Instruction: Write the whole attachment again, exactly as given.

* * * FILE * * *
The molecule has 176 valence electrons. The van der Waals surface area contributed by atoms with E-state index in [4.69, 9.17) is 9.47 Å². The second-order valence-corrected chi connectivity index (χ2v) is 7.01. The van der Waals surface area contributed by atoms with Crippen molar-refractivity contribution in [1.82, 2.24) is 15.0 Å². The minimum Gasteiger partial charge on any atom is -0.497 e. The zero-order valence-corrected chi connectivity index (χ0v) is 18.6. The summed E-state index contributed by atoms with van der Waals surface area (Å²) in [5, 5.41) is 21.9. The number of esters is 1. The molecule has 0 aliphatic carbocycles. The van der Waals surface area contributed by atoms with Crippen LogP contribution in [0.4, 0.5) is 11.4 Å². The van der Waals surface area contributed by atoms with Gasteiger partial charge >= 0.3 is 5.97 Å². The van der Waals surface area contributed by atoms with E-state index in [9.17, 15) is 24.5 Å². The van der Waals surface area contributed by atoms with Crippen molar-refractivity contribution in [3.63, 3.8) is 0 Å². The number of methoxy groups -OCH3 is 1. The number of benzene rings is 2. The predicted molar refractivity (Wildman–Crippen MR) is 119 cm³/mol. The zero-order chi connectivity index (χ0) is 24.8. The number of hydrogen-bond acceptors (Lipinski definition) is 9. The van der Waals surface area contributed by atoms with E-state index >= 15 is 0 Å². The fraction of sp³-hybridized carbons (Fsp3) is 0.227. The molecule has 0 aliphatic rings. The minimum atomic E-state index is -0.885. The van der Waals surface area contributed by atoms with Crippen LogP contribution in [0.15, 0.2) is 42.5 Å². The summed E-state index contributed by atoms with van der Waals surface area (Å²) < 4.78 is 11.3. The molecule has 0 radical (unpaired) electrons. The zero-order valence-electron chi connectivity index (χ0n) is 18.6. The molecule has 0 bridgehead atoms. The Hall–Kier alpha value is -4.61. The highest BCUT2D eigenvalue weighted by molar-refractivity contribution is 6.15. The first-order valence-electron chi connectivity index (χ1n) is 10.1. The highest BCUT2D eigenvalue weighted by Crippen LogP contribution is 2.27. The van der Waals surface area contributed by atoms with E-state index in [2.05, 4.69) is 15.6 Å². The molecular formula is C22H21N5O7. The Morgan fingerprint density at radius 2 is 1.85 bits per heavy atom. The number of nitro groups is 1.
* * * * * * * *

The molecule has 176 valence electrons. The van der Waals surface area contributed by atoms with E-state index in [4.69, 9.17) is 9.47 Å². The second-order valence-corrected chi connectivity index (χ2v) is 7.01. The van der Waals surface area contributed by atoms with Crippen molar-refractivity contribution in [1.82, 2.24) is 15.0 Å². The minimum Gasteiger partial charge on any atom is -0.497 e. The zero-order valence-corrected chi connectivity index (χ0v) is 18.6. The summed E-state index contributed by atoms with van der Waals surface area (Å²) in [5, 5.41) is 21.9. The number of esters is 1. The molecule has 0 aliphatic carbocycles. The van der Waals surface area contributed by atoms with Crippen LogP contribution in [0.4, 0.5) is 11.4 Å². The van der Waals surface area contributed by atoms with Gasteiger partial charge >= 0.3 is 5.97 Å². The van der Waals surface area contributed by atoms with E-state index in [9.17, 15) is 24.5 Å². The van der Waals surface area contributed by atoms with Crippen molar-refractivity contribution in [3.63, 3.8) is 0 Å². The number of methoxy groups -OCH3 is 1. The number of benzene rings is 2. The predicted molar refractivity (Wildman–Crippen MR) is 119 cm³/mol. The zero-order chi connectivity index (χ0) is 24.8. The number of hydrogen-bond acceptors (Lipinski definition) is 9. The van der Waals surface area contributed by atoms with E-state index >= 15 is 0 Å². The fraction of sp³-hybridized carbons (Fsp3) is 0.227. The molecule has 0 aliphatic rings. The minimum atomic E-state index is -0.885. The van der Waals surface area contributed by atoms with Crippen LogP contribution in [0.15, 0.2) is 42.5 Å². The summed E-state index contributed by atoms with van der Waals surface area (Å²) < 4.78 is 11.3. The molecule has 0 radical (unpaired) electrons. The zero-order valence-electron chi connectivity index (χ0n) is 18.6. The molecule has 0 bridgehead atoms. The Hall–Kier alpha value is -4.61. The highest BCUT2D eigenvalue weighted by molar-refractivity contribution is 6.15. The first-order valence-electron chi connectivity index (χ1n) is 10.1. The highest BCUT2D eigenvalue weighted by Crippen LogP contribution is 2.27. The van der Waals surface area contributed by atoms with E-state index in [2.05, 4.69) is 15.6 Å². The molecular formula is C22H21N5O7. The Morgan fingerprint density at radius 2 is 1.85 bits per heavy atom. The number of nitro groups is 1.